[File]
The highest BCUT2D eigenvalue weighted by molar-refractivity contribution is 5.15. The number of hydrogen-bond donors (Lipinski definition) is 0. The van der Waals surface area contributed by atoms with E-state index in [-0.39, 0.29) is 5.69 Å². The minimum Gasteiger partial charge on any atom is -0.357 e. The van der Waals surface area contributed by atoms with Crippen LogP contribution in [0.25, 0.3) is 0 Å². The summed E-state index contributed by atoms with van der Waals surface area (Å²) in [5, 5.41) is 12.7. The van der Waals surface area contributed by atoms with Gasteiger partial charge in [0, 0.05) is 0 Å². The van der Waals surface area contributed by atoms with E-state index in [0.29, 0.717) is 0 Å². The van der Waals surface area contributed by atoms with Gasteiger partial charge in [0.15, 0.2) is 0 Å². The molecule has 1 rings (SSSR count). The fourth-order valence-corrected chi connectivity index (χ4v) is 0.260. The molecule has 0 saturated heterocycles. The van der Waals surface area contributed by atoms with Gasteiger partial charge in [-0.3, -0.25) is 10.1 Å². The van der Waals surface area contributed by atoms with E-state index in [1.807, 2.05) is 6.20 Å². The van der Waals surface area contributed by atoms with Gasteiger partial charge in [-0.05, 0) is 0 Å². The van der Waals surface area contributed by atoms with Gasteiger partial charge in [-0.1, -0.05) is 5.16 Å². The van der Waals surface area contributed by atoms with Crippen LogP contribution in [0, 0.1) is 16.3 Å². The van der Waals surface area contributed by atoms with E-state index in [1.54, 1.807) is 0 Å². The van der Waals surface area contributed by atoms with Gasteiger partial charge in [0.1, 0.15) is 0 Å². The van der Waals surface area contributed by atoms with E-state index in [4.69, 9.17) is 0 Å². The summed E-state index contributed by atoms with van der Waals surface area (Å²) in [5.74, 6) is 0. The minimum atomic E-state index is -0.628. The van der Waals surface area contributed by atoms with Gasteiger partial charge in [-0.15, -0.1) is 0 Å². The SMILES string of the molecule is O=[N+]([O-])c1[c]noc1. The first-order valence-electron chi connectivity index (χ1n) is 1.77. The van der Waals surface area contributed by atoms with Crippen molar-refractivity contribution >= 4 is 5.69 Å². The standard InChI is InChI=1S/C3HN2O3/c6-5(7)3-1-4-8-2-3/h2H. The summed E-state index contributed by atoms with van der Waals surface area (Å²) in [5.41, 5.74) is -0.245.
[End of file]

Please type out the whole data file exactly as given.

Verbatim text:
The highest BCUT2D eigenvalue weighted by molar-refractivity contribution is 5.15. The number of hydrogen-bond donors (Lipinski definition) is 0. The van der Waals surface area contributed by atoms with E-state index in [-0.39, 0.29) is 5.69 Å². The minimum Gasteiger partial charge on any atom is -0.357 e. The van der Waals surface area contributed by atoms with Crippen LogP contribution in [0.25, 0.3) is 0 Å². The summed E-state index contributed by atoms with van der Waals surface area (Å²) in [5, 5.41) is 12.7. The van der Waals surface area contributed by atoms with Gasteiger partial charge in [0, 0.05) is 0 Å². The van der Waals surface area contributed by atoms with E-state index in [0.29, 0.717) is 0 Å². The van der Waals surface area contributed by atoms with Gasteiger partial charge in [0.15, 0.2) is 0 Å². The molecule has 1 rings (SSSR count). The fourth-order valence-corrected chi connectivity index (χ4v) is 0.260. The molecule has 0 saturated heterocycles. The van der Waals surface area contributed by atoms with Gasteiger partial charge in [-0.3, -0.25) is 10.1 Å². The van der Waals surface area contributed by atoms with E-state index in [1.807, 2.05) is 6.20 Å². The van der Waals surface area contributed by atoms with Gasteiger partial charge in [-0.05, 0) is 0 Å². The van der Waals surface area contributed by atoms with Gasteiger partial charge in [-0.1, -0.05) is 5.16 Å². The van der Waals surface area contributed by atoms with Crippen LogP contribution in [0, 0.1) is 16.3 Å². The van der Waals surface area contributed by atoms with E-state index in [1.54, 1.807) is 0 Å². The van der Waals surface area contributed by atoms with Gasteiger partial charge in [0.1, 0.15) is 0 Å². The van der Waals surface area contributed by atoms with E-state index in [4.69, 9.17) is 0 Å². The summed E-state index contributed by atoms with van der Waals surface area (Å²) in [5.74, 6) is 0. The minimum atomic E-state index is -0.628. The van der Waals surface area contributed by atoms with Gasteiger partial charge in [-0.15, -0.1) is 0 Å². The SMILES string of the molecule is O=[N+]([O-])c1[c]noc1. The first-order valence-electron chi connectivity index (χ1n) is 1.77. The van der Waals surface area contributed by atoms with Crippen molar-refractivity contribution >= 4 is 5.69 Å². The standard InChI is InChI=1S/C3HN2O3/c6-5(7)3-1-4-8-2-3/h2H. The summed E-state index contributed by atoms with van der Waals surface area (Å²) in [5.41, 5.74) is -0.245.